Feb. 14, 2002 Scientists from the Food and Drug Administration (FDA) and the National Cancer Institute (NCI) report today, in a special fast-tracked release in The Lancet*, that patterns of proteins found in patients' blood serum may reflect the presence of disease. In the study, scientists used serum proteins to detect ovarian cancer, even at early stages. They report that this new diagnostic concept is potentially applicable to any type of disease.
Using a test that can be completed in 30 minutes using blood that can be obtained from a finger stick, researchers were able to differentiate between serum samples taken from patients with ovarian cancer and those from unaffected individuals.
The research, a joint effort between the FDA/NCI Clinical Proteomics Program and Correlogic Systems Inc., unites two exciting disciplines: proteomics — the study of the proteins inside cells — and artificial intelligence computer programs.
The diagnostic test relied on software that is able to detect patterns of key proteins in the blood. Using a sophisticated artificial intelligence computer program developed by Correlogic, scientists were able to "train" the computer to distinguish between patterns of small proteins found in the blood of cancer patients vs. control samples. The artificial intelligence program identified a pattern consisting of only a handful of proteins, among thousands, that could be used to distinguish between women with ovarian cancer and women with non-cancerous conditions.
"The idea that rather than a single biomarker, an entire pattern of proteins contains important diagnostic information, is an exciting new paradigm," said J. Carl Barrett, Ph.D., director of the NCI's Center for Cancer Research, which oversees the proteomics program.
The scientists first used serum samples from known cancer patients and unaffected individuals to establish proteomic patterns which were present at different levels in the two groups. Once these patterns were identified, the researchers compared them with the patterns of the same proteins in serum samples from other patients with and without cancer. The researchers correctly identified 50 out of 50 cancers and 63 of 66 non-cancer samples.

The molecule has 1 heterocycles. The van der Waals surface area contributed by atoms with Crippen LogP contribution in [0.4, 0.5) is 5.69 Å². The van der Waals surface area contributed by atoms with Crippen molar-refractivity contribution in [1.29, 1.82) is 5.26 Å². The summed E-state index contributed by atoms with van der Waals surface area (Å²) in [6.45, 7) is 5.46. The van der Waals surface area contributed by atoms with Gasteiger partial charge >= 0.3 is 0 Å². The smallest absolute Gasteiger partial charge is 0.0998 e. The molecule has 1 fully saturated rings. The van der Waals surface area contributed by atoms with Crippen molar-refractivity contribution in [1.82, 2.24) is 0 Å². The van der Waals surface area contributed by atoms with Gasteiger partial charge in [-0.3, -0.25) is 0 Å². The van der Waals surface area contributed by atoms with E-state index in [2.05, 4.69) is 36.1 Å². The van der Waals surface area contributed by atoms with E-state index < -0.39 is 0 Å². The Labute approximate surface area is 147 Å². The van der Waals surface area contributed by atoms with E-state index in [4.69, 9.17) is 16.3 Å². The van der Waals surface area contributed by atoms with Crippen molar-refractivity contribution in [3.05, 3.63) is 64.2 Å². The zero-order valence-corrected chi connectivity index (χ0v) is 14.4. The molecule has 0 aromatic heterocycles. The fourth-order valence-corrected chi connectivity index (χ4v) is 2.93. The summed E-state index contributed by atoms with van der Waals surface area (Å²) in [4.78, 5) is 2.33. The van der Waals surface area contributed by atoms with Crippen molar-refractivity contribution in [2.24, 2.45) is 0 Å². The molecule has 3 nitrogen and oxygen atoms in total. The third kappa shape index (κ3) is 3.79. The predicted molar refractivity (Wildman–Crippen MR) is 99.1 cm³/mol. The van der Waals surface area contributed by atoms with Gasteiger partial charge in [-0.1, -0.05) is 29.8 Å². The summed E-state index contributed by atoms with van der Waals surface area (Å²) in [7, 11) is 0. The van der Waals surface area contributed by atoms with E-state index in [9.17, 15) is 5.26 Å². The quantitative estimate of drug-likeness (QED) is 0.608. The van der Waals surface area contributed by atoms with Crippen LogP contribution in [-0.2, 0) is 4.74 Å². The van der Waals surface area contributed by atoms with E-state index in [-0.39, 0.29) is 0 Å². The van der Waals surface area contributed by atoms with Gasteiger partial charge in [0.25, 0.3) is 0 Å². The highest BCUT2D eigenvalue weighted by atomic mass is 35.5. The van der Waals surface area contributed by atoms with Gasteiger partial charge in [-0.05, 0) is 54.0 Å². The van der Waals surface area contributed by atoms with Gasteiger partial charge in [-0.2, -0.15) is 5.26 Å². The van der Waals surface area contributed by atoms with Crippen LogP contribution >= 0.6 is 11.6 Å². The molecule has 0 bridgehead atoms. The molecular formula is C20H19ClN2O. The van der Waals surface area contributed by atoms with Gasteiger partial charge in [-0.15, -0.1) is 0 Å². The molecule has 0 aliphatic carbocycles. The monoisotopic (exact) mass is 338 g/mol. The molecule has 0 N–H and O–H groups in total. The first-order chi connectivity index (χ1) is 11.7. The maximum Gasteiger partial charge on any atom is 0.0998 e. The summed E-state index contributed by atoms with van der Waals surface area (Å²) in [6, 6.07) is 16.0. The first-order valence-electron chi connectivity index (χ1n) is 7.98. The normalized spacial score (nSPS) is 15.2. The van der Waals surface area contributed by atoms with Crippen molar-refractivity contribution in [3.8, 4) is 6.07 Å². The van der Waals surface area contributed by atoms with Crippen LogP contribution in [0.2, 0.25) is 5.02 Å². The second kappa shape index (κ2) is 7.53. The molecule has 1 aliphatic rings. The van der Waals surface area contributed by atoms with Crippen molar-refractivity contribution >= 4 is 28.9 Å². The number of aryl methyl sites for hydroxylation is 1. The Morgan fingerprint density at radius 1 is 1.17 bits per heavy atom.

The researchers analyzed the serum proteins with mass spectroscopy, a technique used to sort proteins and other molecules based on their weight and electrical charge. The identity of the key proteins and the role they may play in cancer is unknown, but being investigated.
An important finding was the ability to correctly identify, in a small sample of patients, all stage I ovarian cancer cases. Currently, more than 80 percent of ovarian cancer patients are diagnosed at a late clinical stage and have a 20 percent or less chance of survival at five years. In contrast, the 20 percent of women diagnosed with early-stage disease have an excellent prognosis, with over 95 percent alive at five years after diagnosis. The results of this study indicate that proteomic technology may help clinicians diagnose the disease much earlier than current methods.
The authors of the paper caution that further study is needed to confirm the sensitivity and accuracy of this technique as a diagnostic tool. They hope that by combining the proteomic approach with other methods of ovarian cancer diagnosis, such as ultrasound, its accuracy can be further improved.
"Simple, accurate, and non-invasive methods for early detection of epithelial ovarian cancer may improve quality of life and survival and reduce unnecessary suffering for patients," said Kathryn Zoon, director of the Center for Biologics Evaluation and Research (CBER) at the FDA. The majority of the individuals included in the study had an increased risk of ovarian cancer, due to a family history of the disease, or mutations in BRCA1 or BRCA2 genes, which increase risk for both breast and ovarian cancers. Researchers on the study from Northwestern University Medical School, Chicago, considered it important to test the method in this population, as these are the women most in need of effective screening options. "The most important next goal is validating the promise of these results in large, multi-institutional trials. Early detection means we can treat the cancer before it has spread," said Lance Liotta, M.D., Ph.D., the senior investigator on the study from the NCI's Center for Cancer Research. Such trials are under way at the NCI, evaluating proteomics both alone and in combination with current screening methods for ovarian cancer.
"We're particularly excited about the potential of this technique to diagnose additional types of diseases. It may also be able to provide an early warning of impending toxicity," said the first author of the study, Emanuel Petricoin, Ph.D., of the FDA's CBER.
* For an in-depth interview on clinical proteomics with the authors of this article, a background article on future applications for this research, a 3D computer animation video depicting various aspects of clinical proteomics, audio clips of the interview, and photos and other materials, please go to: http://newscenter.cancer.gov/behindnews/index.html.
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